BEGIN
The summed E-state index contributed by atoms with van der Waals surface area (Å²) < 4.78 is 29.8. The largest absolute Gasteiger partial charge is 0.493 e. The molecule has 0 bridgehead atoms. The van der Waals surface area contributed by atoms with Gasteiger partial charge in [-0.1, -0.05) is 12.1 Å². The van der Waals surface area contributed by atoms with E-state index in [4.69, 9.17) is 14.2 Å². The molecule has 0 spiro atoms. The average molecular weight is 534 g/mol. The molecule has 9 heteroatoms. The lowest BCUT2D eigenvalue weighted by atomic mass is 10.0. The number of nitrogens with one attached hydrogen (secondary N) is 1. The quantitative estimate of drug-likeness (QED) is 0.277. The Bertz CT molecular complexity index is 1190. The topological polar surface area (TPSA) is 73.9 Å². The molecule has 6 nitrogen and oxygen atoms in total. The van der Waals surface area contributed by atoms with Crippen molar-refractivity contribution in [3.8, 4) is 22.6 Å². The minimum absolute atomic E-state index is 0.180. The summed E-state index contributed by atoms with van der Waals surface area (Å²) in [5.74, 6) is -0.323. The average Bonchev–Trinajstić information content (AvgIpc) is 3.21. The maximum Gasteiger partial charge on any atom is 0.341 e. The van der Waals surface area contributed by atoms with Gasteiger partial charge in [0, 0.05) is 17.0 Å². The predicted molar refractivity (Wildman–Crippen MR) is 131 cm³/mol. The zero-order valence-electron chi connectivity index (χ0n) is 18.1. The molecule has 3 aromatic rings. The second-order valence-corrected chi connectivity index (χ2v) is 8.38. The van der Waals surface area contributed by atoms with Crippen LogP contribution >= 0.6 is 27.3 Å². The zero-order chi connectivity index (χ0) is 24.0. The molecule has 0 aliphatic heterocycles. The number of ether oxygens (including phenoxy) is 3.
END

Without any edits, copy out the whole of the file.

The summed E-state index contributed by atoms with van der Waals surface area (Å²) < 4.78 is 29.8. The largest absolute Gasteiger partial charge is 0.493 e. The molecule has 0 bridgehead atoms. The van der Waals surface area contributed by atoms with Gasteiger partial charge in [-0.1, -0.05) is 12.1 Å². The van der Waals surface area contributed by atoms with E-state index in [4.69, 9.17) is 14.2 Å². The molecule has 0 spiro atoms. The average molecular weight is 534 g/mol. The molecule has 9 heteroatoms. The lowest BCUT2D eigenvalue weighted by atomic mass is 10.0. The number of nitrogens with one attached hydrogen (secondary N) is 1. The quantitative estimate of drug-likeness (QED) is 0.277. The Bertz CT molecular complexity index is 1190. The topological polar surface area (TPSA) is 73.9 Å². The molecule has 6 nitrogen and oxygen atoms in total. The van der Waals surface area contributed by atoms with Crippen molar-refractivity contribution in [3.8, 4) is 22.6 Å². The minimum absolute atomic E-state index is 0.180. The summed E-state index contributed by atoms with van der Waals surface area (Å²) in [5.74, 6) is -0.323. The average Bonchev–Trinajstić information content (AvgIpc) is 3.21. The maximum Gasteiger partial charge on any atom is 0.341 e. The van der Waals surface area contributed by atoms with Gasteiger partial charge in [0, 0.05) is 17.0 Å². The predicted molar refractivity (Wildman–Crippen MR) is 131 cm³/mol. The zero-order valence-electron chi connectivity index (χ0n) is 18.1. The molecule has 3 aromatic rings. The second-order valence-corrected chi connectivity index (χ2v) is 8.38. The van der Waals surface area contributed by atoms with Crippen LogP contribution >= 0.6 is 27.3 Å². The zero-order chi connectivity index (χ0) is 24.0. The molecule has 0 aliphatic heterocycles. The number of ether oxygens (including phenoxy) is 3.